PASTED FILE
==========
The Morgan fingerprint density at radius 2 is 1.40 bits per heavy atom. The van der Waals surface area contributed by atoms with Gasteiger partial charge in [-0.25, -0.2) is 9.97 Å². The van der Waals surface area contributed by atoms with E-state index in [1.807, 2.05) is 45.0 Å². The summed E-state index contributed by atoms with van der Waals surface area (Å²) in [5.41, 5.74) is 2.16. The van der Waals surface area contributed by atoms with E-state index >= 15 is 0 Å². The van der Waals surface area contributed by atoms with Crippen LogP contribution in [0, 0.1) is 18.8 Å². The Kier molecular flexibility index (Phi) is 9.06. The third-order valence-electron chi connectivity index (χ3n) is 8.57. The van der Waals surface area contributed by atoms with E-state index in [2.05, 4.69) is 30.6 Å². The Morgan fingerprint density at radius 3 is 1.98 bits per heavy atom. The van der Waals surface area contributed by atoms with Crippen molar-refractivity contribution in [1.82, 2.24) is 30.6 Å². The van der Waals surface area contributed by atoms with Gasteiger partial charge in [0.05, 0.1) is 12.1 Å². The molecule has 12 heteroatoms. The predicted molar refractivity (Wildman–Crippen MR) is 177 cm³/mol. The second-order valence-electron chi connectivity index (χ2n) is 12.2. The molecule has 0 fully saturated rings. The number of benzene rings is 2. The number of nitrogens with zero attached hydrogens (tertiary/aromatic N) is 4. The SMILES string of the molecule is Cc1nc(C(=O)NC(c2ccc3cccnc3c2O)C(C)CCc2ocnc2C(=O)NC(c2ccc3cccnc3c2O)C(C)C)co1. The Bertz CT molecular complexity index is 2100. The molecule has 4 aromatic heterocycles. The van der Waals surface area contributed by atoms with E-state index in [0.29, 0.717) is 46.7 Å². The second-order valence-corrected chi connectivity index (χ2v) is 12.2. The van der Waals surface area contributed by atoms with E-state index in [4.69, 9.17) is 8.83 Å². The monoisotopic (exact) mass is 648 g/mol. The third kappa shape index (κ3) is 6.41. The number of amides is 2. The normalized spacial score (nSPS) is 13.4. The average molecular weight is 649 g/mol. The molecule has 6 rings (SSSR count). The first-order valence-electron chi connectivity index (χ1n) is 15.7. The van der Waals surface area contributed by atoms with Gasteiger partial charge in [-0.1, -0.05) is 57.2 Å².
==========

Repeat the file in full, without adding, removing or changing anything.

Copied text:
The Morgan fingerprint density at radius 2 is 1.40 bits per heavy atom. The van der Waals surface area contributed by atoms with Gasteiger partial charge in [-0.25, -0.2) is 9.97 Å². The van der Waals surface area contributed by atoms with E-state index in [1.807, 2.05) is 45.0 Å². The summed E-state index contributed by atoms with van der Waals surface area (Å²) in [5.41, 5.74) is 2.16. The van der Waals surface area contributed by atoms with E-state index >= 15 is 0 Å². The van der Waals surface area contributed by atoms with Crippen LogP contribution in [0, 0.1) is 18.8 Å². The Kier molecular flexibility index (Phi) is 9.06. The third-order valence-electron chi connectivity index (χ3n) is 8.57. The van der Waals surface area contributed by atoms with E-state index in [2.05, 4.69) is 30.6 Å². The Morgan fingerprint density at radius 3 is 1.98 bits per heavy atom. The van der Waals surface area contributed by atoms with Crippen molar-refractivity contribution in [1.82, 2.24) is 30.6 Å². The van der Waals surface area contributed by atoms with Gasteiger partial charge in [0.05, 0.1) is 12.1 Å². The molecule has 12 heteroatoms. The predicted molar refractivity (Wildman–Crippen MR) is 177 cm³/mol. The second-order valence-electron chi connectivity index (χ2n) is 12.2. The molecule has 0 fully saturated rings. The number of benzene rings is 2. The number of nitrogens with zero attached hydrogens (tertiary/aromatic N) is 4. The SMILES string of the molecule is Cc1nc(C(=O)NC(c2ccc3cccnc3c2O)C(C)CCc2ocnc2C(=O)NC(c2ccc3cccnc3c2O)C(C)C)co1. The Bertz CT molecular complexity index is 2100. The molecule has 4 aromatic heterocycles. The van der Waals surface area contributed by atoms with E-state index in [0.29, 0.717) is 46.7 Å². The second-order valence-corrected chi connectivity index (χ2v) is 12.2. The van der Waals surface area contributed by atoms with E-state index in [4.69, 9.17) is 8.83 Å². The monoisotopic (exact) mass is 648 g/mol. The third kappa shape index (κ3) is 6.41. The number of amides is 2. The normalized spacial score (nSPS) is 13.4. The average molecular weight is 649 g/mol. The molecule has 6 rings (SSSR count). The first-order valence-electron chi connectivity index (χ1n) is 15.7. The van der Waals surface area contributed by atoms with Gasteiger partial charge in [-0.1, -0.05) is 57.2 Å².